When I started university three years ago, shouting LAD at your friends was generally considered to be an acceptable past time. I happily joined in, thrilled at how easy it was to generate comedy by thinking of puns based around the word ‘banter’. To me, LAD culture was ridiculous and parodying it was brilliantly funny. #LADbants seemed harmless and, most importantly, were so demonstrably absurd that it was okay to laugh.
The thing is, the joke started to wear thin. There are only so many ways you can say that women belong in the kitchen or on your genitals before it all gets a bit monotonous. To combat this, the jokes evolved and got darker. Now it wasn’t making sandwiches that LADs were joking about, but domestic violence and, most commonly, rape.
It didn’t take long for me to realise that LAD culture represented a collective inferiority complex. The best way to establish yourself as part a collective, and integrate yourself as a new member, is by identifying the enemy and hating them loudly. For LADs, women were an easy target. At school, racism is dealt with firmly from childhood, but sexism is usually brushed off. Taking sparsely educated young boys and adding years of conditioning from an inherently sexist society is enough to shape an army of young men who know that a few sexist gags will guarantee them a place as one of the lads.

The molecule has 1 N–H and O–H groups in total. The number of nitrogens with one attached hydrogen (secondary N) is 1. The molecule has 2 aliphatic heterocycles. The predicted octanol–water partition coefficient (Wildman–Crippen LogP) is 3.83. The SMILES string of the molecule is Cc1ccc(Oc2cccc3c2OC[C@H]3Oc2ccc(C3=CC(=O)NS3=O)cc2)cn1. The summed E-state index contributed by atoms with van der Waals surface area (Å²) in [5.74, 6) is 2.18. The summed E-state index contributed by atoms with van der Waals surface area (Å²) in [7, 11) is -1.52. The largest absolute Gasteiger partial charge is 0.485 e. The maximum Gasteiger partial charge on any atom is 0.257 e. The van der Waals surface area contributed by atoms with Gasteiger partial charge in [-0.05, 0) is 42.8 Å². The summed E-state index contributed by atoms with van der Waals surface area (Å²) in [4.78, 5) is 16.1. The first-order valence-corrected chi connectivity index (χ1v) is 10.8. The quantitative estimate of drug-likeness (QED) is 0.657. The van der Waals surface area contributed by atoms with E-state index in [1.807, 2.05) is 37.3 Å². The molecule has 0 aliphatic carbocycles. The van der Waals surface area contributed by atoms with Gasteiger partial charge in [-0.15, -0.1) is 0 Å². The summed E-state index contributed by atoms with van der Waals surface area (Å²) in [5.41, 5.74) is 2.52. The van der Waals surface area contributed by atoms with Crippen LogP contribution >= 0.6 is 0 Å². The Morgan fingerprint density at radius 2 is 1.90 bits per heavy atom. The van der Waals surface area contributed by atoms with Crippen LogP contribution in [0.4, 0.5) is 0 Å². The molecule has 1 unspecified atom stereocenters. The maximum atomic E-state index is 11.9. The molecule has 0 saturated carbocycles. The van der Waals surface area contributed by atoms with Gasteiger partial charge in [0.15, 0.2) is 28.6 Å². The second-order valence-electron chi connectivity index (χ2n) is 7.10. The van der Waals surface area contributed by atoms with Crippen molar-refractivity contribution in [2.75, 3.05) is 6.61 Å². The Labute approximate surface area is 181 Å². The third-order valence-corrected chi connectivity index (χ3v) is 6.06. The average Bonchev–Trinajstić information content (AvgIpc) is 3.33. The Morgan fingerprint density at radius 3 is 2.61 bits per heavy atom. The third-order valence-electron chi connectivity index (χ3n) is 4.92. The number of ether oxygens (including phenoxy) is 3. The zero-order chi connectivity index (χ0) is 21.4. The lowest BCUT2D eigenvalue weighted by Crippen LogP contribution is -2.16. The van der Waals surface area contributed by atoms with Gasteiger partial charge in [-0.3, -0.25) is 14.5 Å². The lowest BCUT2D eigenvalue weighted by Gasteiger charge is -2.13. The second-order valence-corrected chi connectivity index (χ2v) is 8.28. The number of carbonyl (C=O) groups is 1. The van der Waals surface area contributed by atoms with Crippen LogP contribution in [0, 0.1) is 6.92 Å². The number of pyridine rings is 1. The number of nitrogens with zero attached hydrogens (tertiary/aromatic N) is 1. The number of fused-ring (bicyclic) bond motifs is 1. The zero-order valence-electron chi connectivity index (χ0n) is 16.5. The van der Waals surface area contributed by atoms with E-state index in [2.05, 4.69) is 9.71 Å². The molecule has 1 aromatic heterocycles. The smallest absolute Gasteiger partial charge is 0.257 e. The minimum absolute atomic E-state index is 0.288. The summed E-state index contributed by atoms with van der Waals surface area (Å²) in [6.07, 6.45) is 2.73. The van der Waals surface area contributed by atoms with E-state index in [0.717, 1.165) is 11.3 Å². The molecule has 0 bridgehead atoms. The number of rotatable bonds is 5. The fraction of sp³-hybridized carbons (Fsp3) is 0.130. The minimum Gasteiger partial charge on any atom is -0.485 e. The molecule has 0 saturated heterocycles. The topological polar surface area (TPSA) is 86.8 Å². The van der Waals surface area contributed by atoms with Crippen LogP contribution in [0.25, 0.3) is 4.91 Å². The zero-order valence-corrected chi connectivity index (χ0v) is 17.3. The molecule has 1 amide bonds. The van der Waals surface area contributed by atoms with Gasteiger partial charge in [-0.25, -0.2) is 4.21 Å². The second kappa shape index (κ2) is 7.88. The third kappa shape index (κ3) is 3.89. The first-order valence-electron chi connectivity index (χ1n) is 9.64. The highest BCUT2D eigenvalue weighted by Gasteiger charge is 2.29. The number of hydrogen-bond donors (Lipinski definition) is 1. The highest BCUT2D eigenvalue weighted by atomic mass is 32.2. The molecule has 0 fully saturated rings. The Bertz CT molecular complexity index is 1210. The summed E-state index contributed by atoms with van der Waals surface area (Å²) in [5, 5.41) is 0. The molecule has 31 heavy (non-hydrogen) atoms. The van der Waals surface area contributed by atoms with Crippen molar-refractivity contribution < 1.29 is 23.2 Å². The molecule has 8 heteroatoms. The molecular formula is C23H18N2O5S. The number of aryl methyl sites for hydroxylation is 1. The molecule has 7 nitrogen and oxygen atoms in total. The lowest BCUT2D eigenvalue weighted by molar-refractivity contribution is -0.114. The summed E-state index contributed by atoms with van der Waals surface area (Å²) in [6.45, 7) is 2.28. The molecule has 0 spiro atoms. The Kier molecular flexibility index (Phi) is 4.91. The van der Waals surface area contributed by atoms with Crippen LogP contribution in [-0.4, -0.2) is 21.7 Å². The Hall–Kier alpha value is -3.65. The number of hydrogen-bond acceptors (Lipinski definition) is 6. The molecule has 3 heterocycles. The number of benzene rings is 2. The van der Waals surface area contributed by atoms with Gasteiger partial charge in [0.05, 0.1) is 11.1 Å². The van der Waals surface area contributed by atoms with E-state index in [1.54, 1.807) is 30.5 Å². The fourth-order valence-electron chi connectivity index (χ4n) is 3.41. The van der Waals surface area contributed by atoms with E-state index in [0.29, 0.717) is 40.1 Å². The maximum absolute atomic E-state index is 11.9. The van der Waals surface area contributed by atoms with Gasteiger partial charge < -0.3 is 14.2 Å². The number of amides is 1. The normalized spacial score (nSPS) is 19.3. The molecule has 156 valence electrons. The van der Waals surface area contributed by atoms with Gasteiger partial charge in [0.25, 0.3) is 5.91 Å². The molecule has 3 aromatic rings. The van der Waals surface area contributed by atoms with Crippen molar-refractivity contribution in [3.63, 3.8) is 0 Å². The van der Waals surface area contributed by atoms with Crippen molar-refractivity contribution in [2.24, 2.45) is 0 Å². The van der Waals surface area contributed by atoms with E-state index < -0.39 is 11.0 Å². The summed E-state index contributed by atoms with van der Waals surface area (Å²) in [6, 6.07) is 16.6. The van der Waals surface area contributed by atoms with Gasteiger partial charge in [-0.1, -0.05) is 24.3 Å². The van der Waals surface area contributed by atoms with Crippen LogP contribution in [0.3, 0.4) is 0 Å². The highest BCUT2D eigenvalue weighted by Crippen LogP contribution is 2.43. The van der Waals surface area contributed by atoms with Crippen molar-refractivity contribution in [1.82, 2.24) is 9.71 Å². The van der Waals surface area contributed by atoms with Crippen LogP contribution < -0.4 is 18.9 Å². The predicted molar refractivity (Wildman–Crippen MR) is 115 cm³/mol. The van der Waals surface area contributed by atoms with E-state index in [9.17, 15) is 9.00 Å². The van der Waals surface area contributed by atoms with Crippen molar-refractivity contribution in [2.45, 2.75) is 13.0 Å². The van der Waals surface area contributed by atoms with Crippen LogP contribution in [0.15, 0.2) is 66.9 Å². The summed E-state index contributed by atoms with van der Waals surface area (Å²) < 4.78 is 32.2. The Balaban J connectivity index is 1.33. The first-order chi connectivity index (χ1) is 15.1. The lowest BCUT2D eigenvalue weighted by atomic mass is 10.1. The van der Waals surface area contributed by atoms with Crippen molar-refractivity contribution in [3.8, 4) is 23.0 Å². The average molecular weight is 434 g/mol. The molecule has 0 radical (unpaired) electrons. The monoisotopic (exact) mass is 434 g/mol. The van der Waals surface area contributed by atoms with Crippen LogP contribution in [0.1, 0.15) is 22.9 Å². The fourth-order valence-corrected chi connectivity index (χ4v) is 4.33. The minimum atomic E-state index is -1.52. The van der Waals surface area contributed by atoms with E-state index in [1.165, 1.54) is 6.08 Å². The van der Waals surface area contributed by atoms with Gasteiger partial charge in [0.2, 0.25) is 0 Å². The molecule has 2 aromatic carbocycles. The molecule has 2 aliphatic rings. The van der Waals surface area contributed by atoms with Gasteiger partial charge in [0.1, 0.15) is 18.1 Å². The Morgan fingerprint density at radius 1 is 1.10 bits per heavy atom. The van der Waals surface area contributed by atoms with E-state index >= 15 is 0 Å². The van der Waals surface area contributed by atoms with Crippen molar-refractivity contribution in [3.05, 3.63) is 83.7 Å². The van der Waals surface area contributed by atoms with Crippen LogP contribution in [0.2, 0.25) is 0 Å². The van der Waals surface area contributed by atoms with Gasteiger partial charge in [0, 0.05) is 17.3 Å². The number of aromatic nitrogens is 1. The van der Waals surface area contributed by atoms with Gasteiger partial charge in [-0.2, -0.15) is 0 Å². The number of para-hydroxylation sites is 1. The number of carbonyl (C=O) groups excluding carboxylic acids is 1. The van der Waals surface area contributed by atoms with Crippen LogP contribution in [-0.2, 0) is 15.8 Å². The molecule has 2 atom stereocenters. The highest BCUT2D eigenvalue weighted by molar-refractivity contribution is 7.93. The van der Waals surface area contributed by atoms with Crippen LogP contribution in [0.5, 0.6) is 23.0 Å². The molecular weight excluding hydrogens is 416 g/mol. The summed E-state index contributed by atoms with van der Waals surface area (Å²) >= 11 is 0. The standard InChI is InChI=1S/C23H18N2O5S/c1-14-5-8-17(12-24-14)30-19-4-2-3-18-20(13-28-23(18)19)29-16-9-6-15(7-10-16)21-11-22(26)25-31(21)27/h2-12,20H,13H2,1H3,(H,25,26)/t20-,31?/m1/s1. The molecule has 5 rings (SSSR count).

Social networking sites like Facebook became an easy outlet for the worst of the sexist jokes. It’s impossible to ‘like’ almost any page without filling your newsfeed with the latest in sexist comedy. The sheer volume of sexist material distributed from pages with no apparent relation to LAD culture became, and remains, unbearable.
Luckily, not everyone prides themselves on being a total sexist cockwomble. The Everyday Sexism Project, founded by Laura Bates, leads the fight back through educating and challenging people who might otherwise ignore the uncomfortable fact that there are a huge bunch of people who think it’s okay to be massively sexist. Joining the group on facebook and following them on twitter should be your next move.
Before I found these groups, I knew sexism was a problem but I didn’t know how to explain it. The Everyday Sexism Project draws attention to a plethora of behaviours you would almost certainly otherwise miss or dismiss. In their own words, the ESP exists ‘to catalogue instances of sexism experienced by women on a day to day basis. They might be serious or minor, outrageously offensive or so niggling and normalised that you don’t even feel able to protest.’ When you see everyday sexism for what it is, it becomes impossible to ignore. You’ll find it in places you wouldn’t expect, and almost certainly find it in yourself.
Acknowledging that sexism and misogyny are rife is crucial in the battle against them. The good news is that it’s never too late to stop yourself engaging in it. #feministLAD